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Kvetching for Better Health

        Health | Women's General Health

Kvetching for Better Health (<i>cont'd</i>)

She recognizes that, yes, other people have worse problems, or children may be starving abroad—"but that doesn't mean that a fight with your spouse or disappointment over not receiving a promotion are not causing you pain," she says. "These are not mutually exclusive."

2. You Can't Kvetch to All of the People All of the Time

"Once you accept that you have an inalienable right to kvetch, you also have to accept that you can't exercise that right indiscriminately without driving people away," Held says. Creative kvetchers should try to determine whether the listener is truly a willing one. "If they are receptive to hearing about your difficulties, good! Tell 'em! Kvetch about it! But if not, say 'Look I really need to kvetch about this for a bit, can you stand to listen?'"

She notes she uses this technique with her husband who often responds with "Well I can, but I can only give you 10 minutes." By respecting the listener's limits, the kvetcher recognizes that listeners have problems too, and don't have to give up their time to listen to you.

3. Do Not Pretend You Aren't Kvetching When You Are

Often when people are told they're kvetching, they say, "I'm not complaining, I'm just stating how things are." According to Held, this isn't fair. "If you're pretending you aren't kvetching when you are, then you're a KID, or Kvetcher in Denial," she says. "And you're not a creative kvetcher because how can you assess the reception potential of your listener if you can't even admit to the fact that you're kvetching or complaining?"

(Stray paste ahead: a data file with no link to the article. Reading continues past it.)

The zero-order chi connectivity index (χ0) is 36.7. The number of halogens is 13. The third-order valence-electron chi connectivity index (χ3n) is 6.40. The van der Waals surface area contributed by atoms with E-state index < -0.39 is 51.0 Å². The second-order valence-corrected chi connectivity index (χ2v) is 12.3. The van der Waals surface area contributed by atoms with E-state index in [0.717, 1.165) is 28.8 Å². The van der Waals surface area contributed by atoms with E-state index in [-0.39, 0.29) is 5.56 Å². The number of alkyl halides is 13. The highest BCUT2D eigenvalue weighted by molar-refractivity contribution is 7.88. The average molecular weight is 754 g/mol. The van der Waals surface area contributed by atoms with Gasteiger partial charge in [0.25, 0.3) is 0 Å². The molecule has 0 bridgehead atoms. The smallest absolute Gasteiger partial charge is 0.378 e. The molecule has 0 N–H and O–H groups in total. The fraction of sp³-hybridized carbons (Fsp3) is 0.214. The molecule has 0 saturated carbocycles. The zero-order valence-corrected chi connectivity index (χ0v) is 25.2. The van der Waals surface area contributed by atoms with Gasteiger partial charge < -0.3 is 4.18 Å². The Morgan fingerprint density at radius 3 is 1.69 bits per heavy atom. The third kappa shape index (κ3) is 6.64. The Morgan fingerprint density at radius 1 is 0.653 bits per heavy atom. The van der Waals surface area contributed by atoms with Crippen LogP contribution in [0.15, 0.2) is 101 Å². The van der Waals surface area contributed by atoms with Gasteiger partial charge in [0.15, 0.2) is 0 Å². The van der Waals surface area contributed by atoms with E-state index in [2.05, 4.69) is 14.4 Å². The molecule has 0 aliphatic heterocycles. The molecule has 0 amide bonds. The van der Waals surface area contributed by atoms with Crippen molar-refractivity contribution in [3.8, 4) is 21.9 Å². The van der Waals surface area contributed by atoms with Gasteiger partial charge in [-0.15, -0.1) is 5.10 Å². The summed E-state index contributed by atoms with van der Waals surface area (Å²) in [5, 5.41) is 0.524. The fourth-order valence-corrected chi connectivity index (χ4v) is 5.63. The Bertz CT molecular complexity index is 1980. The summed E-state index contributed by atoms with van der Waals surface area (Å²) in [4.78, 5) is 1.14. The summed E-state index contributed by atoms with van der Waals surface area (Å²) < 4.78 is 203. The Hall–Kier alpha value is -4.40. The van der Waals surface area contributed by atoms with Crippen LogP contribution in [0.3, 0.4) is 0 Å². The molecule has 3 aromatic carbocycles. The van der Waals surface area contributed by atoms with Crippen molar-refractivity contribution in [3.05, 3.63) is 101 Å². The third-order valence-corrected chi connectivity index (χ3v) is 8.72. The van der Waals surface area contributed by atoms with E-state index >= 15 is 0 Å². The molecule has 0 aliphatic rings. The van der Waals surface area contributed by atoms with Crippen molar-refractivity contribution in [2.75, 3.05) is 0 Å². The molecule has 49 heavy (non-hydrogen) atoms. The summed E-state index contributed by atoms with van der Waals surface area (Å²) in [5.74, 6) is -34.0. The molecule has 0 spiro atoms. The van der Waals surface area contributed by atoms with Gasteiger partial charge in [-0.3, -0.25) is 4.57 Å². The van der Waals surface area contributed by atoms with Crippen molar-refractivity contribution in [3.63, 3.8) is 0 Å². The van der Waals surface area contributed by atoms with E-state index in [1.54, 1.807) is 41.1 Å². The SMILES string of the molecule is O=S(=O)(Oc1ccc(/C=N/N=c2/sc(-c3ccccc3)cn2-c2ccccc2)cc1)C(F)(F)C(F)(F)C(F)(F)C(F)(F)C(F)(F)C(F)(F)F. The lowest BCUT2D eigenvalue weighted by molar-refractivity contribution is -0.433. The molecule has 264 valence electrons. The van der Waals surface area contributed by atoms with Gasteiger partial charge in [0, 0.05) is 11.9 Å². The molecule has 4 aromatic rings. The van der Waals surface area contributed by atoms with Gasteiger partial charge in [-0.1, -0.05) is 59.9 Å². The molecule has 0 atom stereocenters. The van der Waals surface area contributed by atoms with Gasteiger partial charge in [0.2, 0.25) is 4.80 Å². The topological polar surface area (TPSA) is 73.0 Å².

Held puts the burden on the kvetcher to figure out if the listener can deal with the complaints. But because people send mixed messages by indicating they can listen when they really don't want to, the listener also has to be honest. "Instead of saying, 'Look on the bright side,' or 'It's not that bad,'" she suggests listeners say, "'You know, I hear you, you're in pain, I respect that, that's your right, but I'm having a tough day myself and I really don't have much to give you right now, I'm sorry.'"

4. Do Not Be a Competitive Kvetcher

We've all heard it—you go to unburden yourself to a friend, and she says, "You think you've got problems! Yesterday I ..." According to Held, this is not creative kvetching. "It's not a contest! If you feel you can't listen, just be honest about it and don't get competitive. Because whether your problems are worse than the kvetcher's is irrelevant. You have your pain, they have their pain, it's not a competition."

While it's true that some people's problems are worse than others, (something you might want to keep in mind when choosing a listener) that doesn't mean minor stresses aren't real or causing difficulties. "If you really can't listen, or don't want to, I think it's much cleaner and more straightforward to say so. That way you don't invalidate the person's feelings but you also don't give things to the listener you feel you can't give," she says.


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